I need to stop thinking in the ways false hope thinks. You can get high on false hope. I think everyone is a little high. Depressed people are sober. We can change the world! They said that. A single person can change the world. That is true. But what does it mean to change the world? What does it mean? Does it mean charity? Donations? Non profits and volunteer work? Does it mean Elon Musk and Tesla? Does it mean ending world hunger?
As long as people who don't want the world to change are in power the world won't change. That's a sad thought. Let me reword it so I can get high again. As long as people who don't want the world to change are in power the world won't change...as fast as it would otherwise. There we go. My hope in humanity is restored.
I'm thinking about my father. What he would say about all this hope and world-changing stuff? He would probably say life's not fair. He would certainly know. What is this? Just start the gosh darned story! My mind keeps branching off...convoluting things. Are you still reading? You're probably sick and tired of me.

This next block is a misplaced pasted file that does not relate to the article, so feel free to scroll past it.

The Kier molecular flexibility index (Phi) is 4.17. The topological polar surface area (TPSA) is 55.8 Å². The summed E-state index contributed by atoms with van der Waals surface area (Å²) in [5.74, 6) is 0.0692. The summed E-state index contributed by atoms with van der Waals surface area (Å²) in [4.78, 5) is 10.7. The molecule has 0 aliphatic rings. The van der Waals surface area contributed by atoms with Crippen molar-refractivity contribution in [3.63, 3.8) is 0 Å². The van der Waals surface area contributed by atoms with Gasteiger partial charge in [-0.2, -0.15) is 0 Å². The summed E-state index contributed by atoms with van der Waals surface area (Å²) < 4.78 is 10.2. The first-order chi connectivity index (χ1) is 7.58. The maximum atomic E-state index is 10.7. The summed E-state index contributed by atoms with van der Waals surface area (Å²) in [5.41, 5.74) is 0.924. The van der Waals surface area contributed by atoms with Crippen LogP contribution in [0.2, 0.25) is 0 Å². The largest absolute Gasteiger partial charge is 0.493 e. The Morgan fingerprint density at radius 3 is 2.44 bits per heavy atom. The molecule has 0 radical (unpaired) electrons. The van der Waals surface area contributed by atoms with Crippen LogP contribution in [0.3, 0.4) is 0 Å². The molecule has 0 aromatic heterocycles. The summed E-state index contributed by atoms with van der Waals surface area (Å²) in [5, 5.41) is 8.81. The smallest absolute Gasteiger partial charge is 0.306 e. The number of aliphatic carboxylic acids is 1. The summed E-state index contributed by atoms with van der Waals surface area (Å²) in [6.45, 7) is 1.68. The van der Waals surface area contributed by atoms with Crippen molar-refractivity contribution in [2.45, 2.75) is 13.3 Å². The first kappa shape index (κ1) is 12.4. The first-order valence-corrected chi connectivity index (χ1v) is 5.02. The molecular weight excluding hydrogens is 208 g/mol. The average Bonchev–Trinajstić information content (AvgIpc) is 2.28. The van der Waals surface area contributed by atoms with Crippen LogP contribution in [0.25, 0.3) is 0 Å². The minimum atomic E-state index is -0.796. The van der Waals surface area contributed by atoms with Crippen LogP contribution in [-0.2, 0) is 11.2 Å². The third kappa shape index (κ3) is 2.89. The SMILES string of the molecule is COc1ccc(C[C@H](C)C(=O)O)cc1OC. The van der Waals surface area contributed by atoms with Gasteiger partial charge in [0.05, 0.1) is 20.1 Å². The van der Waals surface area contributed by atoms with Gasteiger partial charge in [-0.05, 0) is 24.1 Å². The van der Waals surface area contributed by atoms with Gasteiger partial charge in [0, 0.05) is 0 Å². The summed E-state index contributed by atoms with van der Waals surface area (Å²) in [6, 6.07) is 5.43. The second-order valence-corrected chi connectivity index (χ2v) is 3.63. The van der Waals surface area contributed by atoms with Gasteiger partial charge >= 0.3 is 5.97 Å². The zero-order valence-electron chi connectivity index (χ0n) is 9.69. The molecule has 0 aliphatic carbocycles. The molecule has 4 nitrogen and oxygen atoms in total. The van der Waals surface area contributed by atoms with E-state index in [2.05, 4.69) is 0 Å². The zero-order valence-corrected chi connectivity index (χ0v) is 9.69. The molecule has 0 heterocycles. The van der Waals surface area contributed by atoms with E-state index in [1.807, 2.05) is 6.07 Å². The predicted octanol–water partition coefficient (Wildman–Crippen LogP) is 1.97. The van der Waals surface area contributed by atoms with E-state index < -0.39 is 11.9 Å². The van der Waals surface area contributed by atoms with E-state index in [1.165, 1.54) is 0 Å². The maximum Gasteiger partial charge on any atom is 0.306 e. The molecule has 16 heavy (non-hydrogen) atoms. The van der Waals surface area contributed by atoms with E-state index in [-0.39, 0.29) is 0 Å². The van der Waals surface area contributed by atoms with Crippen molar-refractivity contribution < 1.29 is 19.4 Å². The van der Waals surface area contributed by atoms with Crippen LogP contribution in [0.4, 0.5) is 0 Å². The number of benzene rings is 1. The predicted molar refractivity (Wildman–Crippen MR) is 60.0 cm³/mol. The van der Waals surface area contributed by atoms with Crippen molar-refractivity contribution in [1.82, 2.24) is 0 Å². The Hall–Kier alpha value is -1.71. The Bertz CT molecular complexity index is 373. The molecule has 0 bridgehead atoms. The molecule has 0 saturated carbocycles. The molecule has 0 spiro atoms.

" ‘We have the power to inspire others with words.’ " read Mr. B off the first page of the lesson. "Oh, my lanta. We must be preee-tee powerful people then, this whole English class is preee-tee powerful. Tell me, why aren't we changing the world? You!"
He pointed to Kamiah Jefferies-Adams, who sat two desks diagonally away from me.
"Why aren't you changing the world?" he said.
They all chuckled. I grinned.
"And you and you and you? Ladies and gentlemen, it's about application. Dedication. Ins-spur-ray-tion! And all the other --tions. It's hard work to inspire other people. But what, in fact, is inspiration? What does it mean to change the world? Oh, look out, we’re getting deep! Jordan, we need someone dramatic to read this—can you channel your inner Romeo?”
Jordan Holden cleared his throat and deepened is voice and read the words on the screen as if he’d seen Mercutio really get stabbed.
“What...does it mean to change the world!” his voice came three rows behind me.